Why Hire an SEC Whistleblower Lawyer
In contrast to False Claims Act (FCA) qui tam claims, a whistleblower reporting wrongdoing to the U.S. Securities and Exchange Commission (SEC) is not required to retain counsel. So why should a whistleblower consider retaining an attorney? Hiring an effective and experienced SEC whistleblower lawyer can significantly increase your chances of recovering and maximizing an SEC whistleblower award.
Since the inception of the SEC Whistleblower Program, the SEC has received more than 52,400 whistleblower tips and awarded approximately $1.2 billion to 231 individuals, including multi-million dollar awards to our clients. In FY 2021, the SEC received more than 12,200 whistleblower tips.
As less than half of one percent of SEC whistleblower tips result in the payment of a whistleblower award, having an experienced SEC whistleblower attorney prepare a thorough TCR whistleblower submission, protect your interests at the SEC, and prepare a detailed award application can significantly increase your chance of obtaining an award.
Experienced and effective SEC whistleblower attorneys can provide critical guidance and effective advocacy to whistleblowers to increase the likelihood that they get the maximum award from the SEC Whistleblower Program.
Contact us today to find out the strategies that our SEC whistleblower lawyers have successfully employed to secure SEC whistleblower awards for our whistleblower clients from the SEC Whistleblower Program.
Blow the Whistle Anonymously
The SEC allows whistleblowers to submit tips anonymously if represented by counsel. For most of Zuckerman Law’s clients, it is imperative that their identity remain confidential throughout the process. Therefore, our experienced SEC whistleblower attorneys prioritize protecting our clients’ identities and take the necessary steps to minimize any risk that a client’s identity could be exposed.
For more information, see Anonymous Whistleblowing: Does the SEC Whistleblower Program Protect a Whistleblower’s Identity?
Preparing an Effective SEC Whistleblower Submission
The SEC Whistleblower Office receives more than 12,000 Form TCR submissions per year and has limited resources. It is critical that whistleblowers and their attorneys prepare submissions that grab the SEC’s attention and provide a roadmap for a successful enforcement action. Indeed, most successful whistleblower submissions involve and include far more than filling out a form on the SEC’s website.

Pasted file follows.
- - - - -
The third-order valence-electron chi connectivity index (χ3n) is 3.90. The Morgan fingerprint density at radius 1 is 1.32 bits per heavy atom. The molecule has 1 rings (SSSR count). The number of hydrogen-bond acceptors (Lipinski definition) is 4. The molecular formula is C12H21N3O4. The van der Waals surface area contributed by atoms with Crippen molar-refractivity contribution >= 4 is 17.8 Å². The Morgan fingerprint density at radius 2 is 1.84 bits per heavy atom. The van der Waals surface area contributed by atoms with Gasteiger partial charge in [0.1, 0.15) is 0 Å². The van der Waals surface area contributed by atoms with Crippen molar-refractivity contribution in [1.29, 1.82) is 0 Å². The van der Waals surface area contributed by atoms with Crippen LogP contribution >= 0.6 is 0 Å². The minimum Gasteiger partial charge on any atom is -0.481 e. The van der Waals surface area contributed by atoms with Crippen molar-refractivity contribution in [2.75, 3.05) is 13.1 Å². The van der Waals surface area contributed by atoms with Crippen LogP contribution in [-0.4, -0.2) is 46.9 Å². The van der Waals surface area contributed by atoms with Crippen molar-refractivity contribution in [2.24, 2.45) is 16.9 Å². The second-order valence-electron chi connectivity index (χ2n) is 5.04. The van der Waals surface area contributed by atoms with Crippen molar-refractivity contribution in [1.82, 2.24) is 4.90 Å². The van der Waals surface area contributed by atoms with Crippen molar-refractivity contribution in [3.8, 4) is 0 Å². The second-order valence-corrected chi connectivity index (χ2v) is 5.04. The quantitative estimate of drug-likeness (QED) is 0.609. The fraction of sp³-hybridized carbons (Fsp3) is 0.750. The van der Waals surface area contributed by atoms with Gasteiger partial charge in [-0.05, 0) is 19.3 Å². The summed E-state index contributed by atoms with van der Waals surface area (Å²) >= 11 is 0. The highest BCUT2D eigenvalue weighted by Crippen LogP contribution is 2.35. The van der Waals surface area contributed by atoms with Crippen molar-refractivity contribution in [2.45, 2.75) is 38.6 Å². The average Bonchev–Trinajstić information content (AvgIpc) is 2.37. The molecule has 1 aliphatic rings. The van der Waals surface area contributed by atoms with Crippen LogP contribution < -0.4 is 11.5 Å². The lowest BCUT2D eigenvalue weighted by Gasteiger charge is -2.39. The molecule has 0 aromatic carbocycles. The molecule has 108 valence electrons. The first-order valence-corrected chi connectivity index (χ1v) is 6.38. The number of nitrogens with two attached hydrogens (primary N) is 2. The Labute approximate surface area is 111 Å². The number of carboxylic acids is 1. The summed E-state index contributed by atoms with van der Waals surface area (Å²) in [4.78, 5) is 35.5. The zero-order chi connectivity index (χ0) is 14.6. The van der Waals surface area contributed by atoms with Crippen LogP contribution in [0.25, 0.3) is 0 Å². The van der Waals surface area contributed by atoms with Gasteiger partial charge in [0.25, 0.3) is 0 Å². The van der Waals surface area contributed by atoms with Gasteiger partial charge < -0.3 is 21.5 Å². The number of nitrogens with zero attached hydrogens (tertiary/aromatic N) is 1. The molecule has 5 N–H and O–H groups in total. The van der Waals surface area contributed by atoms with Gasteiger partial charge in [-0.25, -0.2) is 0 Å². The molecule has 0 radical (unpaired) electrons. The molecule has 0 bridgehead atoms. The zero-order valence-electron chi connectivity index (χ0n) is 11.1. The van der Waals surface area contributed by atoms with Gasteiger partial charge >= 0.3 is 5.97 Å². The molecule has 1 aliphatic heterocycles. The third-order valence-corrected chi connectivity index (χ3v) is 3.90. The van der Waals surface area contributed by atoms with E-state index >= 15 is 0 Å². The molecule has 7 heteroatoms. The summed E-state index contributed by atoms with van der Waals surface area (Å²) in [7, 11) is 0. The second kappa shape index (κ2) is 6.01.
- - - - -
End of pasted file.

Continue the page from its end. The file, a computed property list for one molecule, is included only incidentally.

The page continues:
Unlike many whistleblower law firms, Zuckerman Law has a full-time in-house certified public accountant (CPA) and certified fraud examiner (CFE) to analyze complex frauds. We leverage our expertise and experience working with the SEC to:
- Maximize the likelihood that the SEC Division of Enforcement acts on our client’s tip; and
- Maximize the percentage of our client’s future award.
For more information, see What happens after I submit a tip to the SEC?
Advocating Effectively to Secure a High Whistleblower Award
When the SEC takes an enforcement action based on a tip provided by a whistleblower, there is no guarantee that the whistleblower will receive an award. Instead, the whistleblower can apply for an award and navigate a complex process to try to obtain an award. An experienced SEC whistleblower lawyer can prepare a detailed award application to persuade the SEC to grant the whistleblower a substantial award.
For more information, see What happens after I apply for an SEC whistleblower award?
Choosing an Effective SEC Whistleblower Law Firm